Someone from the Poor People’s Campaign called last week, disturbed that presidential candidates haven’t pushed hard enough for a debate on poverty. I responded by rattling off the sources of disagreement between the left and center candidates, such as single-payer health coverage and free college tuition.
I was missing the point. You can get so caught up in the minutiae that you lose sight of the big picture. Which is that more than 50 years after Martin Luther King Jr. spearheaded the first Poor People’s Campaign, nobody’s really talking about poverty anymore. Candidates talk about protecting the middle class, but only a few address the nearly 140 million Americans (more than 43% of the population) who can’t cover basic living expenses.
As the cost of rent has skyrocketed, government anti-poverty programs have been slashed. Monthly benefits under Temporary Assistance for Needy Families, an income support program, have declined steadily and are now at or below two-thirds of the federal poverty level (less than $26,000 a year for a family of four). By one estimate, it helps only 23% of poor families with children. And the U.S. Department of Agriculture recently adopted regulations to deny food stamps (now called SNAP) to nearly 700,000 Americans by tightening work requirements for adults without children.
Some of the worst changes are in how communities have resegregated by race and class and how poor people are depicted as a drain on society. U.S. Department of Agriculture Secretary Sonny Perdue said of SNAP that it was becoming a “way of life” for too many Americans. Yet as Rev. William Barber II, a pastor and co-chair of the national Poor People’s Campaign, pointed out, “When banks fail, politicians come together and say they are too big to fail and find billions to lift them up. But when 140 million people struggle and fail under the weight of poverty and low wealth, Republicans tend to racialize poverty, Democrats tend to run from poverty and only talk about middle class, and neither deal fully with policies to address the reality of poverty.”
Barber cites a 2011 Columbia University public health study showing 250,000 deaths in 2000 were linked to poverty-related causes such as low education and poor social support. The lingering legacy of slavery, and consignment to live in polluted areas, drink contaminated water or work at unsafe jobs all have health effects.
Yet when seven people die from vaping, noted Barber, that’s considered a national crisis.
“It’s hard work being poor,” said John Campbell of Des Moines, a black man of 63 who works at Bridgestone Firestone and is active in the steel workers’ union. Raised in poverty by a single mother of four who died of lung cancer in her 40s, Campbell enlisted in the Marine Corps Reserves and later in the Army from 1973 to 1978 to escape his battles with drugs and alcohol. He went on to have sustained employment and an education through union programs. But recently, he’s been out on disability, living on $300 a week. He had to refinance his house to pay the $3,000 deductible for the first of two knee replacement surgeries.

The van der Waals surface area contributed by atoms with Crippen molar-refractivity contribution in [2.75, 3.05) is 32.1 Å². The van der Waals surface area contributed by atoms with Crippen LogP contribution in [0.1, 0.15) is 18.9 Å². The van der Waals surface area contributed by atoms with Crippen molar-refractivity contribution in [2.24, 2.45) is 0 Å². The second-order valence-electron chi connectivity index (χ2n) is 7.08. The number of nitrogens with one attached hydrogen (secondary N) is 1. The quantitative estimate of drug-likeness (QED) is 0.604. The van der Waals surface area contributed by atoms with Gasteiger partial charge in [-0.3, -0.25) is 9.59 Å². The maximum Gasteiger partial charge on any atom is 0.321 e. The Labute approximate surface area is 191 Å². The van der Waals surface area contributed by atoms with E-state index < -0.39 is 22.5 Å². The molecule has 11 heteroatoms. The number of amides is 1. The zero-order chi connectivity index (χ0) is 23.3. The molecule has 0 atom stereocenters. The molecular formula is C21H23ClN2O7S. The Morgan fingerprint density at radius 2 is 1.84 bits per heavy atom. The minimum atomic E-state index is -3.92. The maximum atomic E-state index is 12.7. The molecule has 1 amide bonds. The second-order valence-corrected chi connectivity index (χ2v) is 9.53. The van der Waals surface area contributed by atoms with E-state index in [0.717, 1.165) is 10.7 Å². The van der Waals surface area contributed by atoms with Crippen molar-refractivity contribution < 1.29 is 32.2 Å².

Campbell was one of several Iowans involved with the PPC who shared their own experiences with poverty. Eileen Sambos, a white woman in her 40s, suffers from narcolepsy, needs hearing aids and can’t drive. She has worked at the same national retail chain in Ames, Iowa, for nearly 23 years, but right now can’t get more hours than one day a week. She lives with her mother, a retired custodian, in Ames, where she says rents are too high. Each has been evicted three times for inability to pay, and their current place has no light fixtures in the kitchen or living room, and mold in the bathroom. These battles sometimes leave her stressed and depressed.
And she wondered: “Whenever there’s a shooting, they say the person is mentally challenged. Maybe it’s because they can’t afford treatment.”
Working with the Institute for Policy Studies, the Kairos Center and an organization called Repairers of the Breach, the PPC compiled data on every state. It found that 1.1 million Iowans (35%) are poor or low-income, including 317,000 children. But Iowa spent at least $642 million over the past five years in public subsidies for corporations. It identified links between cuts in federal housing assistance since the 1970s and rising homelessness. And it showed how the annual military budget of $668 billion “dwarfs” the $190 billion allocated for education, jobs, housing and other basics. Student debt stands at $1.34 trillion.
“Since the ’60s and ’70s we’ve virtually erased poverty from public discourse,” said Barber in a phone interview. So the 400 wealthiest people have quietly amassed more than the bottom 204 million combined.
This campaign isn’t interested in piecemeal policy proposals. It wants Americans to connect the dots between a half-century of wars that haven’t made us safer and the 140 million Americans who can’t make ends meet.
Rekha Basu is a columnist for the Des Moines Register. Readers may send her email at firstname.lastname@example.org.